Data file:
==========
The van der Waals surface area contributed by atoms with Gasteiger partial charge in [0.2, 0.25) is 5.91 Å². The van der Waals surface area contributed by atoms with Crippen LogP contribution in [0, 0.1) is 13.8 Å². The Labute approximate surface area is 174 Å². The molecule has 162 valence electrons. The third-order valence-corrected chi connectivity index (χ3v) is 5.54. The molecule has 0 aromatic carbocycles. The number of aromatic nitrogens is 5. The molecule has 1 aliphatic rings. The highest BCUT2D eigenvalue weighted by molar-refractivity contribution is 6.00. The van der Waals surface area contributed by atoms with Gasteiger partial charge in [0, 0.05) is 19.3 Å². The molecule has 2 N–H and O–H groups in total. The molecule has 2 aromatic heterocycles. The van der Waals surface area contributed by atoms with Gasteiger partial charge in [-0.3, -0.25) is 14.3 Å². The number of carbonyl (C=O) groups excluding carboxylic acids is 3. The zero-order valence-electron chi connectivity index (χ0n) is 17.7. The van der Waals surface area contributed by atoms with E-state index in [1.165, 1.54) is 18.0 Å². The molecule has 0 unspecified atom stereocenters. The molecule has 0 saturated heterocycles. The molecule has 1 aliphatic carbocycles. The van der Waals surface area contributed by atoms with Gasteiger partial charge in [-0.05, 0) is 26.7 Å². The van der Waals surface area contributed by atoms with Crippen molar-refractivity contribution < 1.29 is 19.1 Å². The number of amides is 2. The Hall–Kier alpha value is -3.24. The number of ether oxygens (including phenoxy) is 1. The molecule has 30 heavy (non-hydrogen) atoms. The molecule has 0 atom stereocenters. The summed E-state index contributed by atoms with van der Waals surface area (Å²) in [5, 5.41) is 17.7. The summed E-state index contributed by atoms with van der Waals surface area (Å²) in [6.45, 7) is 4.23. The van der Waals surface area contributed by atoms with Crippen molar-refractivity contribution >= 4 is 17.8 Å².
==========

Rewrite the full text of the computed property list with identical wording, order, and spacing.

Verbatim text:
The van der Waals surface area contributed by atoms with Gasteiger partial charge in [0.2, 0.25) is 5.91 Å². The van der Waals surface area contributed by atoms with Crippen LogP contribution in [0, 0.1) is 13.8 Å². The Labute approximate surface area is 174 Å². The molecule has 162 valence electrons. The third-order valence-corrected chi connectivity index (χ3v) is 5.54. The molecule has 0 aromatic carbocycles. The number of aromatic nitrogens is 5. The molecule has 1 aliphatic rings. The highest BCUT2D eigenvalue weighted by molar-refractivity contribution is 6.00. The van der Waals surface area contributed by atoms with Gasteiger partial charge in [0, 0.05) is 19.3 Å². The molecule has 2 N–H and O–H groups in total. The molecule has 2 aromatic heterocycles. The van der Waals surface area contributed by atoms with Gasteiger partial charge in [-0.3, -0.25) is 14.3 Å². The number of carbonyl (C=O) groups excluding carboxylic acids is 3. The zero-order valence-electron chi connectivity index (χ0n) is 17.7. The van der Waals surface area contributed by atoms with E-state index in [1.165, 1.54) is 18.0 Å². The molecule has 0 unspecified atom stereocenters. The molecule has 0 saturated heterocycles. The molecule has 1 aliphatic carbocycles. The van der Waals surface area contributed by atoms with Gasteiger partial charge in [-0.05, 0) is 26.7 Å². The van der Waals surface area contributed by atoms with Crippen molar-refractivity contribution < 1.29 is 19.1 Å². The number of amides is 2. The Hall–Kier alpha value is -3.24. The number of ether oxygens (including phenoxy) is 1. The molecule has 30 heavy (non-hydrogen) atoms. The molecule has 0 atom stereocenters. The summed E-state index contributed by atoms with van der Waals surface area (Å²) in [5, 5.41) is 17.7. The summed E-state index contributed by atoms with van der Waals surface area (Å²) in [6.45, 7) is 4.23. The van der Waals surface area contributed by atoms with Crippen molar-refractivity contribution >= 4 is 17.8 Å².